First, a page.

State Rep. Lon Burnam sues to reverse election lossMarch 24, 2014
State Rep. Lon Burnam of Fort Worth filed suit on Monday seeking to overturn his election defeat in the March 4 Democratic primary.
Burnam, who lost to Fort Worth businessman Ramon Romero Jr. by 111 votes, challenged what he said was an effort to benefit his opponent through the illegal use of electronic devices to collect signatures for mail-in ballots.
The lawsuit, filed in state district court in Tarrant County, seeks “all relevant facts” in connection with the operation, Burnam said. “I believe that these documents and other testimony will establish beyond question that the computerized-signature operation was illegal and that I won the election,” he said.
Romero dismissed Burnam’s assertions. “It sounds to me like he’s desperate and he can’t accept that he lost,” Romero said by cellphone while on a trip to Austin.
The election outcome appeared to end Burnam’s 17-year political career as the representative of House District 90 in inner-city Fort Worth. He is currently the dean of Tarrant County’s 11-member delegation in the State House of Representatives.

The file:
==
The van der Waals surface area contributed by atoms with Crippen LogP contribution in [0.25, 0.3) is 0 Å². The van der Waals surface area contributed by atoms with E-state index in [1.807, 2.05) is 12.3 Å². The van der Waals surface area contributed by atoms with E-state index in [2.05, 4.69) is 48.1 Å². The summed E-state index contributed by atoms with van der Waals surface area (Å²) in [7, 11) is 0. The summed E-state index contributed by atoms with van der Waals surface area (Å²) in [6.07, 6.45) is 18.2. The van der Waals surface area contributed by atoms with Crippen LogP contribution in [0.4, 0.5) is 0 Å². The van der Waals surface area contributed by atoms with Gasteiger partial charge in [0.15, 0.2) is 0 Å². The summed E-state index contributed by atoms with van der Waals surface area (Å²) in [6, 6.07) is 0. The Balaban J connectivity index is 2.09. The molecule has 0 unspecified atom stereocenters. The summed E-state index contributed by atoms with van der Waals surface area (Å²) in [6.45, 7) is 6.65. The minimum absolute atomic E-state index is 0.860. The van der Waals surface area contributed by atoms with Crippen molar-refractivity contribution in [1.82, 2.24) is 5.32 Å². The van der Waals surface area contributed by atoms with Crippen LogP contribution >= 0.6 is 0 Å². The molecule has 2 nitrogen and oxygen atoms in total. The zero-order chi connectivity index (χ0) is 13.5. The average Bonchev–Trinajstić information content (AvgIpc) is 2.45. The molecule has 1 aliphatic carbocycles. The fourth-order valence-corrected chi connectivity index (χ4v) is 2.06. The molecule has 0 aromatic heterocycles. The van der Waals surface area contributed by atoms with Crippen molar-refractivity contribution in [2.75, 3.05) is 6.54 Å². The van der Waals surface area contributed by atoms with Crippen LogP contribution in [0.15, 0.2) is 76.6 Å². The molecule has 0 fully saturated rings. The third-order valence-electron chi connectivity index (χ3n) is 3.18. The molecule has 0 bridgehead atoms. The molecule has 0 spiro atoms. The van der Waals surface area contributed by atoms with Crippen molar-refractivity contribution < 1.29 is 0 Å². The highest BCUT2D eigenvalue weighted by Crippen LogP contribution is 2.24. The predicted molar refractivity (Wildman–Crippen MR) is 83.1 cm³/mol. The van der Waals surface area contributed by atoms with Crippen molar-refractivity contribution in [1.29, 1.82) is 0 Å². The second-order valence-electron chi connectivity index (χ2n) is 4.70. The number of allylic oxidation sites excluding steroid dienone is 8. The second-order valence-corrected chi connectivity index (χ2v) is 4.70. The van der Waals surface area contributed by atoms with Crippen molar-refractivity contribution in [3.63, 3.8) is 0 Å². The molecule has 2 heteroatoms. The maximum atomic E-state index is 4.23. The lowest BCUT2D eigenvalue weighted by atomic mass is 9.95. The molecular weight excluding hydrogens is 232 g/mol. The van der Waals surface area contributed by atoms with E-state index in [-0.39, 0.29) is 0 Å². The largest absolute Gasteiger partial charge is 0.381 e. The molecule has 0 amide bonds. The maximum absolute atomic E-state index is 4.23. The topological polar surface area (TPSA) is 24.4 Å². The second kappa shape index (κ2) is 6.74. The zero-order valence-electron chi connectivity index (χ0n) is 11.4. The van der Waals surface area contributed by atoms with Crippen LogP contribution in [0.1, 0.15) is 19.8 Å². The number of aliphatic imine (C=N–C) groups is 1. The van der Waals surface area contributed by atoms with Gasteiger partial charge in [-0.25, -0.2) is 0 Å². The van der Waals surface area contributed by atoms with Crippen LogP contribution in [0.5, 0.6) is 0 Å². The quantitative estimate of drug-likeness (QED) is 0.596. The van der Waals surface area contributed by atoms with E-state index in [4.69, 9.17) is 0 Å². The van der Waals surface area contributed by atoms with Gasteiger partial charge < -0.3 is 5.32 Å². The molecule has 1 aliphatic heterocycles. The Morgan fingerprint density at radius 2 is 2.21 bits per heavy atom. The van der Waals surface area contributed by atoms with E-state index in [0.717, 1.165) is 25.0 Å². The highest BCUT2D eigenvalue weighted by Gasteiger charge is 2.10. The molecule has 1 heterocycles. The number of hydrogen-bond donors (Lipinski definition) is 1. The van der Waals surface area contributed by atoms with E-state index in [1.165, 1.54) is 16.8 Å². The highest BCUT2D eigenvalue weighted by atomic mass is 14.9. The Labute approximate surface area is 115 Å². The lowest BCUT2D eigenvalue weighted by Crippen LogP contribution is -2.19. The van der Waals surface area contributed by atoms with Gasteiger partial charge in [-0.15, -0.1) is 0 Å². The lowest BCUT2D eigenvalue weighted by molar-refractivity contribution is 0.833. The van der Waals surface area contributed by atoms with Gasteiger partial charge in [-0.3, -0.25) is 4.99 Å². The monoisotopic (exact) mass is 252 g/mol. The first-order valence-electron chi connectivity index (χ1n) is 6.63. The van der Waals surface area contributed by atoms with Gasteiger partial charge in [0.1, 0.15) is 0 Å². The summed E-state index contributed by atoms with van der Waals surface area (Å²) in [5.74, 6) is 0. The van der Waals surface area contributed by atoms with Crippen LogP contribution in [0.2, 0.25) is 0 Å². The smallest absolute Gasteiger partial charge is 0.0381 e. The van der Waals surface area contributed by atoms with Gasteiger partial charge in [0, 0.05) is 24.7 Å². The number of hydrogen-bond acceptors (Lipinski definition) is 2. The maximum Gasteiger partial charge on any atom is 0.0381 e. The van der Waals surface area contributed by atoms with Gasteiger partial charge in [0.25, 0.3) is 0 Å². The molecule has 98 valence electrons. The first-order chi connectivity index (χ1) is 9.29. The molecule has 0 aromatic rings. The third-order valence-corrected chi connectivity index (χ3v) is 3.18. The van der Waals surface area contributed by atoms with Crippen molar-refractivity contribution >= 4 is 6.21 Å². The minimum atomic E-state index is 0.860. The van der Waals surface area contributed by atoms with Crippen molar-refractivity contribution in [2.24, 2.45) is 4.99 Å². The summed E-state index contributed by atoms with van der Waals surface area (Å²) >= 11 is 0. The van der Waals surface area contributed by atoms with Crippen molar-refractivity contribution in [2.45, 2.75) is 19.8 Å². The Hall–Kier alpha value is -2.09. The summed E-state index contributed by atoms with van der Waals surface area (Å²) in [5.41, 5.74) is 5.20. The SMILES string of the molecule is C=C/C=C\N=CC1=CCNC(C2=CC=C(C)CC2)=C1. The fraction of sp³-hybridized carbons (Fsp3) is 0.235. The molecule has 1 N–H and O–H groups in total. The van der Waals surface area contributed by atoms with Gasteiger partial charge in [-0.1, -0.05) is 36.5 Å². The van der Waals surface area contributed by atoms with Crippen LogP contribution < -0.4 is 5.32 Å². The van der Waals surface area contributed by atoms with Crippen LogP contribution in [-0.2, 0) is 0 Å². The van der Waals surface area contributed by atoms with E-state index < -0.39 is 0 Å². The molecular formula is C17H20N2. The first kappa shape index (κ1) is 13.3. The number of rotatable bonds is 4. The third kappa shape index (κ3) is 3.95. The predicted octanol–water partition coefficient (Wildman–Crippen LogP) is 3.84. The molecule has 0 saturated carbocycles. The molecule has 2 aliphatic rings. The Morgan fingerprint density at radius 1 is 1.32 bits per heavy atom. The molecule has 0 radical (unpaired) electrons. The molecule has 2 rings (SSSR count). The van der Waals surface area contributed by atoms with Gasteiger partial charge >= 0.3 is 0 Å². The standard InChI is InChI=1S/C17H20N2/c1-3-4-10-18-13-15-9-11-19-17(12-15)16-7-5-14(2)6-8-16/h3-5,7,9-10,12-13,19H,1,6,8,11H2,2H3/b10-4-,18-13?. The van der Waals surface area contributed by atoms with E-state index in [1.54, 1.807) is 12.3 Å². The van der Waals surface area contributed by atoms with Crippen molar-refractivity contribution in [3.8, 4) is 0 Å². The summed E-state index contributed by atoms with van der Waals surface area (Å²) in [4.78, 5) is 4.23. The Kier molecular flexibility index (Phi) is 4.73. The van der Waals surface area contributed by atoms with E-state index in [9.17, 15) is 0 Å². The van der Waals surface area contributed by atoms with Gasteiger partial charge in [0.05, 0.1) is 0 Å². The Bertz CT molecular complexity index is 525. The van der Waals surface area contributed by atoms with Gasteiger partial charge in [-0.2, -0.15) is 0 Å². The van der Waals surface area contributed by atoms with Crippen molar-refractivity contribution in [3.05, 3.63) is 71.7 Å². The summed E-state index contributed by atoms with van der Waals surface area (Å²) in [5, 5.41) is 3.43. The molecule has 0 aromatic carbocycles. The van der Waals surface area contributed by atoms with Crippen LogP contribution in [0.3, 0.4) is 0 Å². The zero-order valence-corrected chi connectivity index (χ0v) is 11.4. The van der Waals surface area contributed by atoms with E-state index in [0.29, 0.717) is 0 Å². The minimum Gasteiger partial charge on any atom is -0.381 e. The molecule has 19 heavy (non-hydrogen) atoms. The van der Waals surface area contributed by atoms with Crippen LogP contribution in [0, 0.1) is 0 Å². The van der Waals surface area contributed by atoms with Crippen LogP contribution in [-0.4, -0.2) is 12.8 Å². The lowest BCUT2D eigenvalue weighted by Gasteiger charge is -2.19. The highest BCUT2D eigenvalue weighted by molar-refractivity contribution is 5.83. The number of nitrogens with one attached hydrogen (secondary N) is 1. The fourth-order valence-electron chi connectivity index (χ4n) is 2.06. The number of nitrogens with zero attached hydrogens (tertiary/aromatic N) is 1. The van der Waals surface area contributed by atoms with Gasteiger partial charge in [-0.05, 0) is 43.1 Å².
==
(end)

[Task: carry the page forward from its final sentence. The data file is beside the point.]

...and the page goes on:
Romero, who grew up in the Polytechnic neighborhood, would be the first Hispanic state House member from Tarrant County if the election results remain in force. Hispanics comprise nearly 76 percent of the district’s population.
In a statement released to the press late Monday afternoon, Burnam said he received reports from voters in the district who said they were approached by campaign workers “of unclear affiliation” who asked them to fill out a vote-by-mail application on an electronic tablet device such as an iPad.
Texas law does not permit the filling out of vote-by-mail applications electronically, Burnam said. “Other questionable practices about this operation aside, this renders the entire operation illegal,” he said.
Romero said that in February he had been told of an effort to sign up senior citizens for mail-in ballots in an arrangement that he said had been approved by Tarrant County election officials. He said he understood Tarrant County officials “did authorize the collection of signatures by way of a tablet” but that the actual document had to be printed out and delivered to election officials in compliance with the law, he said.
He said his campaign was not involved in the effort, adding that he did not know the number of applications and signatures that were collected.
Burnam said that of the 5,078 total votes cast in the election, 951 were absentee mail-in-ballots, “which is more than enough to have been a deciding factor” in the close election, he said.
The incumbent lawmaker said his suit seeks to determine “if there were hundreds of illegally cast ballots.”
Romero had 2,594 votes, or 51.09 percent of the total vote, compared to Burnam’s 2,483 votes, or 48.90 percent, according to the Secretary of State’s Office, which oversees Texas elections.